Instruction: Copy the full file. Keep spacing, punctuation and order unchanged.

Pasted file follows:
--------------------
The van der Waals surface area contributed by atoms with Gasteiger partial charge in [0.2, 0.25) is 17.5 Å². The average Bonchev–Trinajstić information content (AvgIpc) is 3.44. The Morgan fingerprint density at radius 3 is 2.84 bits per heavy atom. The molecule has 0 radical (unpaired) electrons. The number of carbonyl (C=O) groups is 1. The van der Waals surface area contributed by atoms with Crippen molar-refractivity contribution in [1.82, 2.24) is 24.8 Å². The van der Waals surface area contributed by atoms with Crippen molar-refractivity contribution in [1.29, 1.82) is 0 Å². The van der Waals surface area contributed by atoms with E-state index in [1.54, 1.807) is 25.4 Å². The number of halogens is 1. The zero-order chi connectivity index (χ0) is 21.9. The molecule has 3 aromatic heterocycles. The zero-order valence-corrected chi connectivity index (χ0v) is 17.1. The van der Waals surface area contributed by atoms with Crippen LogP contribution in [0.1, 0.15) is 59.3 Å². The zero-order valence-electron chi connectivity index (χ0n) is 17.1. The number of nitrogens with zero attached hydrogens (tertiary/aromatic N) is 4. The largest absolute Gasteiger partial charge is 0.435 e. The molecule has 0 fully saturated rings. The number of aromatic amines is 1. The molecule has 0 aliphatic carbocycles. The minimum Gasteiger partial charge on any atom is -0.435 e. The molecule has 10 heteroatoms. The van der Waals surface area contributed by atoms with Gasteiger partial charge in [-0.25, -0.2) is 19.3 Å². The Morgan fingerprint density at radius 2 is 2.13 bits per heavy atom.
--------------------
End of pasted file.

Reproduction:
The van der Waals surface area contributed by atoms with Gasteiger partial charge in [0.2, 0.25) is 17.5 Å². The average Bonchev–Trinajstić information content (AvgIpc) is 3.44. The Morgan fingerprint density at radius 3 is 2.84 bits per heavy atom. The molecule has 0 radical (unpaired) electrons. The number of carbonyl (C=O) groups is 1. The van der Waals surface area contributed by atoms with Crippen molar-refractivity contribution in [1.82, 2.24) is 24.8 Å². The van der Waals surface area contributed by atoms with Crippen molar-refractivity contribution in [1.29, 1.82) is 0 Å². The van der Waals surface area contributed by atoms with E-state index in [1.54, 1.807) is 25.4 Å². The number of halogens is 1. The zero-order chi connectivity index (χ0) is 21.9. The molecule has 3 aromatic heterocycles. The zero-order valence-corrected chi connectivity index (χ0v) is 17.1. The van der Waals surface area contributed by atoms with Crippen LogP contribution in [0.1, 0.15) is 59.3 Å². The zero-order valence-electron chi connectivity index (χ0n) is 17.1. The number of nitrogens with zero attached hydrogens (tertiary/aromatic N) is 4. The largest absolute Gasteiger partial charge is 0.435 e. The molecule has 0 fully saturated rings. The number of aromatic amines is 1. The molecule has 0 aliphatic carbocycles. The minimum Gasteiger partial charge on any atom is -0.435 e. The molecule has 10 heteroatoms. The van der Waals surface area contributed by atoms with Gasteiger partial charge in [-0.25, -0.2) is 19.3 Å². The Morgan fingerprint density at radius 2 is 2.13 bits per heavy atom.